When To Say ‘Uncle’
Have you ever made a comment and then had to reverse engineer why that popped out of your mouth? That happened to me this fall. It was a situation that made me realize that a lesson I had a hard time absorbing as a home education mom may, just may, have sunk in. Perhaps not everyone will relate to this struggle, but it is a lesson that is helpful to all home educators who might need to know that they can say 'Uncle' when it comes to curriculum choices.
Here's the scoop. My friend had a health challenge and was trying to figure out if something would work for him. He's a smart fellow, who is determined to find a healthy option and was committed and willing to endure as he tried different things. I found this admirable, as it was obvious that it was a sacrifice for him. No one could say that he lacked will power, wasn't giving his all, or that he was looking for an out. He just wanted the right tool, or answer, to address his need. Who can argue with that?
The conversation in question started because of planning for the anticipated release from the commitment. Every try was a thirty-day pledge, and it wasn't the first time he had met the mark. He could hardly wait to complete the required time, but he was determined to. I asked if this latest method had worked, and sadly it had not. So, I couldn't help but ask if he thought anything was going to happen in the last few days to make it worth completing exactly as planned. I mean, there were waffle fries waiting to be consumed as a reward for his self control and mastering this challenge!
When the answer was no, as there was no expectation of a change which would have made it a success, I had to ask the obvious. "Why wait? Why not stop now?" Ah, the horror! I could almost have felt like I should have taken it back. It wasn't met with agreement. In fact, the joke was that I should be supportive until the end. But was I wrong or were we both right?
It wasn't until later that I was able to connect my own experience as a newbie home educator who had struggled to accept the advice I was given. What was the advice? Be committed to your child's learning, instead of resistant to change, when a different curriculum is likely to prove more helpful in a subject. It seemed to fly in the face of all that we might consider 'holy' in the education realm - a fully completed set of curriculum to be done by the end of the year. Maybe earlier if you are a good home educator, no pressure. YOU know what I'm talking about - I know you do!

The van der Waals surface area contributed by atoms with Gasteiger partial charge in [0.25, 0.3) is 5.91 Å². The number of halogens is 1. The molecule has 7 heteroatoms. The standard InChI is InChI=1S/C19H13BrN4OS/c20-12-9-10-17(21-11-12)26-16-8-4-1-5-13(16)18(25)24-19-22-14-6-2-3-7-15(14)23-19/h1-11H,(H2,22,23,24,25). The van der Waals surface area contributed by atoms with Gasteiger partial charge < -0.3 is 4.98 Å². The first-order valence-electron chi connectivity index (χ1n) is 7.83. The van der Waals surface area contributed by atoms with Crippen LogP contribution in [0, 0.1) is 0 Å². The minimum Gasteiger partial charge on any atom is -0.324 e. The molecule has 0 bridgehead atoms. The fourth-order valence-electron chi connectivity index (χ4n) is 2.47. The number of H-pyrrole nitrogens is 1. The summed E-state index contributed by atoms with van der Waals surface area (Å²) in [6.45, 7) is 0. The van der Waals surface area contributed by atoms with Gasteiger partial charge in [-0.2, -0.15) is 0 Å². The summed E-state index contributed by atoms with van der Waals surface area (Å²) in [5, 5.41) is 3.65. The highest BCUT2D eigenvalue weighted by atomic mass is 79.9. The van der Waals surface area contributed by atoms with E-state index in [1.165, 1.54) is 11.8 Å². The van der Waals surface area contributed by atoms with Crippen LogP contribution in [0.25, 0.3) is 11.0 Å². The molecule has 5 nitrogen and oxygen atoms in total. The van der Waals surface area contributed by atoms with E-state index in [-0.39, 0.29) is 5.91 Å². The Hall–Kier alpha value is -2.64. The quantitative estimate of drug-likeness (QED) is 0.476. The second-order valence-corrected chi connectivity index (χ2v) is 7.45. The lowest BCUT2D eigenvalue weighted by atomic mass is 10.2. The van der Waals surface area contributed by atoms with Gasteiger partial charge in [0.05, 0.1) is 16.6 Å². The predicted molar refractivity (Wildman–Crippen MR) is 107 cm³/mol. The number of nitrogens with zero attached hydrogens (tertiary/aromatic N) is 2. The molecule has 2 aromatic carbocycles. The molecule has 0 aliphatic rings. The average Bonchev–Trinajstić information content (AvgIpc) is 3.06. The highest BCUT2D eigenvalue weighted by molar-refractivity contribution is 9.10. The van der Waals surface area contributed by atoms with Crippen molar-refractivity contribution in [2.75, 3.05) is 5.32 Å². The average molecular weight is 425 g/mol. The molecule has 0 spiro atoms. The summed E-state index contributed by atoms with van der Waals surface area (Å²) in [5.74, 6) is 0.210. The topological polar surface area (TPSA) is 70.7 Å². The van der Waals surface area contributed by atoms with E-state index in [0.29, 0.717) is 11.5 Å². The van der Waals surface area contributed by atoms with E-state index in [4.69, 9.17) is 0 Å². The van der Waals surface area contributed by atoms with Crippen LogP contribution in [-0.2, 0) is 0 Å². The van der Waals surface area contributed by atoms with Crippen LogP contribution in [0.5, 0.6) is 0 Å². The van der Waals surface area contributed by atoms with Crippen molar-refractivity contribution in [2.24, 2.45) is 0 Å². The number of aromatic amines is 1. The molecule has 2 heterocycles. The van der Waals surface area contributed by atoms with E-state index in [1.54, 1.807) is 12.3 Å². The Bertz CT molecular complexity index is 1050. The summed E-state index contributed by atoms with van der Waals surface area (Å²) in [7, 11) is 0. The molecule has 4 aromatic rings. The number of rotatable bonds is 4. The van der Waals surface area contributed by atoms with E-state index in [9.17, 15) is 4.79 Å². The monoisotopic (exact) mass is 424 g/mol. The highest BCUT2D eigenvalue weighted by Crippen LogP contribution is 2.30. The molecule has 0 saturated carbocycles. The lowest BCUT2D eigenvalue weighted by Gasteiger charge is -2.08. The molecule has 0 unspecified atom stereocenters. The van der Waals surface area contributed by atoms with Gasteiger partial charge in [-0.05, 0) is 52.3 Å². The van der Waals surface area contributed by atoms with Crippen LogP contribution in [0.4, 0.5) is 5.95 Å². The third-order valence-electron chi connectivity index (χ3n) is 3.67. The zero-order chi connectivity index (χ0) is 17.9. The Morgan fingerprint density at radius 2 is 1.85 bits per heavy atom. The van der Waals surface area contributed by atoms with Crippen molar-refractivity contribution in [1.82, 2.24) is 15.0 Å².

Starting something means we are supposed to finish it, right? I mean, who gets to decide when that isn't helpful or practical? You do! Our nimbleness is a direct benefit and result of being so completely committed to seeing our individual children and evaluating, daily really, what is or isn't working for them. Where the public school system is unwieldy and unable to make a change to the curriculum during the year, or year-to-year, home educators are absolutely able to consider and act on any need for change that they see. It's one of our not-so-secret strengths.
Knowing if, or when, we should say 'Uncle' is actually the ability to call it as you see it and address reality in real time. No need to play to a crowd that isn't watching. No need to prove something to yourself when you or your child won't benefit from waiting. No need to run down the clock. No need to finish a curriculum that isn't working for you. There is a difference between giving up and wisely making a change that will produce more of what you want to have accomplished in the end - learning. Finishing a season in sports may accomplish the objective of having taught discipline and self-control, perhaps in a subject or a section of a subject too. But if your goal is to increase math or reading skills, for example, then base your decision on that primary criteria.
Make the call, and commit to a change early enough to benefit from it if it is necessary. You can change what might have become torturous into a chance to perfect your technique or curriculum choice in a way that does not kill your child's love of learning! No one should need to twist our arms until we have to admit something isn't working. It is part of the privilege and responsibility of having control and choice in our family's home education journey. And maybe, just maybe, the ability to make a change like that should be celebrated with waffle fries by all involved!